From the Archives: Taiyo Matsumoto's Sunny V2
Taiyo Matsumoto has this shifting lens of reality. In this comics, he continually pushes the way we experience his drawings. No. 5 was manga inspired by Moebius. Tekkon Kinkreet was a wild trip viewing the city through the exaggerated experiences of children and GoGo Monster turned an elementary school into an alien landscape with new horrors and monsters behind every classroom door. Sunny Volume 2 is much less otherworldly than his other books but that makes it no less mesmerizing. Set in a home for unwanted children (not orphans exactly, more like kids whose parents for one reason or another are unable to care for them,) Matsumoto's Sunny focuses in on the isolation of childhood as these children struggle through the normal insecurities of growing up but without the normal securities of a mother and a father who are there for them.
Sunny Volume 2 is built around short stories of these children. Each story focuses on a different one of the children in the Star Kids Home but each highlights just how alone the children really are but how much they really just want to be loved. The centerpiece of this book is a story about Parent's Day as the kids' school. Instead of their parents attending, staff members from the home go for the children. Mr. Adachi jumps from room to room to participate in each of the classes activities and to be there for the children. Most of the kids appreciate it except for Harou, a boy whose independent streak gets him in trouble more than it doesn't. "Why are you here, Adachi? Just go away," he says in the middle of one of his classes. It's something that a child would say to an adult without even thinking about it.
In the flipside to the story about Parent’s Day at the children’s school, Matsumoto ends the book with Harou getting to go on a trip to visit his mother. Sitting in a diner with this mother, Harou can’t understand why his mother says, “The home sounds like fun…” after he describes everyone to her. “I wanna get outta there! I wanna come home and live with my mom!” he yells at her in the middle of the restaurant. It’s painful to watch Harou come undone like that as you remember he’s just a kid who has been shunted aside by his mother. He’s the kid who tries to cover up his feelings by outwardly acting tough but throughout Matsumoto’s book, you can see the inevitable breakdown waiting to happen. It’s even more painful to watch her as she sits calmly behind her paper, unable to answer her son, to comfort him in any significant way. In some ways, Harou is less of a son and more of an obligation to her. She just moved into a new apartment the previous week so while Harou is not returning to his home, he envies the artifacts of his old life with his mother as they’ve been able to stay with her while he’s been at Star Kids Home.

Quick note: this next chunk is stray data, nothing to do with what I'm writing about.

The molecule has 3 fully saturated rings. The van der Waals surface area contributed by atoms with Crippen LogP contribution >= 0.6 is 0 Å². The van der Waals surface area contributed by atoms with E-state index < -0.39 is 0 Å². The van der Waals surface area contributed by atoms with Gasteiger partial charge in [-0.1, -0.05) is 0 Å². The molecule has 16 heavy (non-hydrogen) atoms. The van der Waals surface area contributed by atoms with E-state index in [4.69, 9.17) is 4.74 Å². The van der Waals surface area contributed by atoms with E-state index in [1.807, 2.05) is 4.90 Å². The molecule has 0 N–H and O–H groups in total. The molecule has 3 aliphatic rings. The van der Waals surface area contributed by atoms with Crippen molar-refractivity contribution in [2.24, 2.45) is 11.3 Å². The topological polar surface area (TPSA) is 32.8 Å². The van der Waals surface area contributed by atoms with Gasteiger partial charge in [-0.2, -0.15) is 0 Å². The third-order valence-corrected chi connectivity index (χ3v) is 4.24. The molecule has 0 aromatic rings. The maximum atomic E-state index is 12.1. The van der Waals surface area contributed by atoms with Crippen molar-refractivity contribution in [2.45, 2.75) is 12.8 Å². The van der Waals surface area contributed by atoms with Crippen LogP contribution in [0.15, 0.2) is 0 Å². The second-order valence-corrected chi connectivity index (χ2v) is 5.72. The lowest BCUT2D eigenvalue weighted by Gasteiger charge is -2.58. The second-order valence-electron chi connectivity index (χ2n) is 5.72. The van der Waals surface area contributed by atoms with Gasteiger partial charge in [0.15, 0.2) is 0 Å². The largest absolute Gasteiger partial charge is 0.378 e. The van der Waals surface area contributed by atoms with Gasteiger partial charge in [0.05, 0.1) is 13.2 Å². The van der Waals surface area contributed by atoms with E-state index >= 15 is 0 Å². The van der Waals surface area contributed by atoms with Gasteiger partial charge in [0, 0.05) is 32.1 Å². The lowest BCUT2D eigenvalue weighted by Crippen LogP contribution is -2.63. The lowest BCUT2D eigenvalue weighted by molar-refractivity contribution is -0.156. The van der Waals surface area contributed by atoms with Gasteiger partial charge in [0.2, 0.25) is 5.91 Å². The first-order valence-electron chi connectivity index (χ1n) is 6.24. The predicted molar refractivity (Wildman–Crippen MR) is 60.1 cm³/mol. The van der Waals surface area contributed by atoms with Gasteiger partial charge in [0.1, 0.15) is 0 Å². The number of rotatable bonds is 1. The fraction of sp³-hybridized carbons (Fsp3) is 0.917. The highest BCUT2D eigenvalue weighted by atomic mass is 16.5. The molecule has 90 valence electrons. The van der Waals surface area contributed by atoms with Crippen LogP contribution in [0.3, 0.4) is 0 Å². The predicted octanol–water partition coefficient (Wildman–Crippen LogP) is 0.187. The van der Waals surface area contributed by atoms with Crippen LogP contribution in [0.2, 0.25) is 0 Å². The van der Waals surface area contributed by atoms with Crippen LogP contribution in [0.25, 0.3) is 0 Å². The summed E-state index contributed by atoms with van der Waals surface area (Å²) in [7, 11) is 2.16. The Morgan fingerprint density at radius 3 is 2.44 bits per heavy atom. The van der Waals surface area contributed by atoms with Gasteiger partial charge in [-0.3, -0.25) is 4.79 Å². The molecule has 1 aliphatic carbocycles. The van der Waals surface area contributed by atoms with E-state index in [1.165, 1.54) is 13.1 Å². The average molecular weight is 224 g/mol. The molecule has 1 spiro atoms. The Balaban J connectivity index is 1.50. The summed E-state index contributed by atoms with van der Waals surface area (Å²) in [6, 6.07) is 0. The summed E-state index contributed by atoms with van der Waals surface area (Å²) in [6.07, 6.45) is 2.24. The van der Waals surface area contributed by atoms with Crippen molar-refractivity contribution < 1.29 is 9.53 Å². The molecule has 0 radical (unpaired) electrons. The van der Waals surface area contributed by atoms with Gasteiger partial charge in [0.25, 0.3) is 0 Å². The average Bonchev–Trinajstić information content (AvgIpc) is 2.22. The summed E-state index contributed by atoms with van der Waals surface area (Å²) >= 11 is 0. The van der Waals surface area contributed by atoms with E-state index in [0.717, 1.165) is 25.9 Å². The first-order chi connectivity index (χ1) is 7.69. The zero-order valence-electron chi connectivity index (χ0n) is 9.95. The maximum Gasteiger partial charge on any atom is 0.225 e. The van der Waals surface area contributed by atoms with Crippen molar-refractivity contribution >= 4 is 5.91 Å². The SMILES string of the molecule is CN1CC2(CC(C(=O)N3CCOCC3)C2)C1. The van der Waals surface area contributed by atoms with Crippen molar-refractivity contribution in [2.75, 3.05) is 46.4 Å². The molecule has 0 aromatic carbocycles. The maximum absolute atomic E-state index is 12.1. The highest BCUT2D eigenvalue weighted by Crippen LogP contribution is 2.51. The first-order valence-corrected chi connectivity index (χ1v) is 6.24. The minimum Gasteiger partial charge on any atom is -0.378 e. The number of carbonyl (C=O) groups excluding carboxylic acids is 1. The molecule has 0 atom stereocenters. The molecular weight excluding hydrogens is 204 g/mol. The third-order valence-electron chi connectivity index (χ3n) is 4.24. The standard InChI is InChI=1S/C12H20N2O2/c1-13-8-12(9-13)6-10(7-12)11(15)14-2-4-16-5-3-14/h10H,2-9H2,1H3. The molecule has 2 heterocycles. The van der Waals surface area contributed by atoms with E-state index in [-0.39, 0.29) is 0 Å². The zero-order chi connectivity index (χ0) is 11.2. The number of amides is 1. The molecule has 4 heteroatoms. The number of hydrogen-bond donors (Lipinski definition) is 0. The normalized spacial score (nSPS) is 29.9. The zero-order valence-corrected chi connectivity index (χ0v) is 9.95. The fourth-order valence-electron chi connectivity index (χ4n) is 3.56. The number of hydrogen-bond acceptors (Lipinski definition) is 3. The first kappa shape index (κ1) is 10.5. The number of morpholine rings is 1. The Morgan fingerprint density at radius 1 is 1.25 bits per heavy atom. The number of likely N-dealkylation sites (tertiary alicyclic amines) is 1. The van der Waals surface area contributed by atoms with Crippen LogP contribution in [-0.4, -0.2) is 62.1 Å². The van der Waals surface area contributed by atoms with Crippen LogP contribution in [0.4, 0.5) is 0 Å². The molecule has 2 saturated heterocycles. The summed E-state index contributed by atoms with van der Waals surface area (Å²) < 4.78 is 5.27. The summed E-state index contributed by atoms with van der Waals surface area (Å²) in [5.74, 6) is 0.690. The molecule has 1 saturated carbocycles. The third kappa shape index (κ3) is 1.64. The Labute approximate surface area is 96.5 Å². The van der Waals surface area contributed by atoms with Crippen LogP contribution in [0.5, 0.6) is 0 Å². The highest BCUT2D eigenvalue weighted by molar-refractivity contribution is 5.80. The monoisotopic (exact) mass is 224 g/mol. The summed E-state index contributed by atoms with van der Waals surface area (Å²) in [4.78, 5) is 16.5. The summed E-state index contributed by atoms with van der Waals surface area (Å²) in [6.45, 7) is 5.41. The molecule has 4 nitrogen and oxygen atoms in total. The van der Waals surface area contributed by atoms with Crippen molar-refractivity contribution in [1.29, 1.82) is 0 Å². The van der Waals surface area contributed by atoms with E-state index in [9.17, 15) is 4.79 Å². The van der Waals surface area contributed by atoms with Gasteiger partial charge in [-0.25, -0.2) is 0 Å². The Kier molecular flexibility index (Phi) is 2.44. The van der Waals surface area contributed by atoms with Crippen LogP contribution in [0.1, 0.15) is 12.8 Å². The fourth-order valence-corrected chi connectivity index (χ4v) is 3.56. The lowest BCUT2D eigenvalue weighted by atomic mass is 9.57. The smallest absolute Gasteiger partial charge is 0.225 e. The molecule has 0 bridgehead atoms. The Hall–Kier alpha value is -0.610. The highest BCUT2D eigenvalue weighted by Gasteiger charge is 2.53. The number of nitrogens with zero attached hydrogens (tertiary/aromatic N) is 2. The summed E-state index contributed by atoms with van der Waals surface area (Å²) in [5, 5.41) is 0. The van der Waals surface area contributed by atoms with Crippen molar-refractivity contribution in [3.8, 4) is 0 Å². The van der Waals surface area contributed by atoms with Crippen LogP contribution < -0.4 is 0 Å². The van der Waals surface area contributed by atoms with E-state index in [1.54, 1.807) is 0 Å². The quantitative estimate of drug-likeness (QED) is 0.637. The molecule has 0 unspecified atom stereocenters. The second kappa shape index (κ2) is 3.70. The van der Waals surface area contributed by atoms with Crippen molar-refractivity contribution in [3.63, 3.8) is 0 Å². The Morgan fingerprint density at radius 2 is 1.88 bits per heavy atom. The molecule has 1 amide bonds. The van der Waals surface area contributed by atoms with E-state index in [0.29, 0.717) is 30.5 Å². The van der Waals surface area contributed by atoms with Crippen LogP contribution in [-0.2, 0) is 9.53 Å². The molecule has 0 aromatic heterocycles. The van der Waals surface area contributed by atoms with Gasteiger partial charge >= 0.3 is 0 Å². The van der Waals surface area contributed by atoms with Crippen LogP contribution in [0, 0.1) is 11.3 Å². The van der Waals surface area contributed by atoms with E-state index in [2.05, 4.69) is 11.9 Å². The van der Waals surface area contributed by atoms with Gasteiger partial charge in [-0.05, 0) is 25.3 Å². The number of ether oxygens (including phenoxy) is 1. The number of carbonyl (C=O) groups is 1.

Matsumoto’s story and artwork are so honest and brutal that it hurts. Through the story and art, Matsumoto heightens all of the insecurities of childhood so that these children’s pain becomes our own. The pain of being alone, of being abandoned by parents and of being surrounded by strangers is the focus of Matsumoto’s storytelling in this book. His thin, sharp detailed lines are captivating but they’re so realistic that they can’t hide the pain of these characters. Even as they’re laughing, the world he’ drawing is just sad and painful. The art doesn’t allow you to hide from the emotions and it doesn’t allow the characters to be anything other than 100% themselves, which are often damage children. Harou is the character who tries to hide the most who he is but the story about him and his mother is just pure heartbreak.
Matsumoto’s artwork doesn’t romanticize these children’s world but his drawings create a heightened world. The kids school, home and city are so crisp, defined and rich. He draws a vivid experience that allows you to experience things as if for the first time. This worked particularly well to his advantage in GoGo Monster where he recontextualized a normal school into some otherworldly place but in Sunny Volume 2, it works the same way on the real world, where things we recognize as everyday objects or settings become a unique encounter. By shifting the point of view a bit or giving a brief insight into the children’s perspective of reality, Matumoto puts us in these kids shoes and truly makes us see their world through their eyes.
The wonderful thing is that even as Matsumoto beats us down with the loneliness and hurt of these children, there’s hope at the end of these stories. Matsumoto’s kids bounce back in ways that we can’t understand as adults and that we couldn’t heal from if they happened today. For each of his stories, they end on a beat of hope that often comes from within the children themselves. Matsumoto doesn’t get completely weighed down in how the world is unjust but he doesn’t shy away from it either. For as bad as the world is to abandon these children like it does, the kids have a strength and kindness in them that offers hope in tomorrow.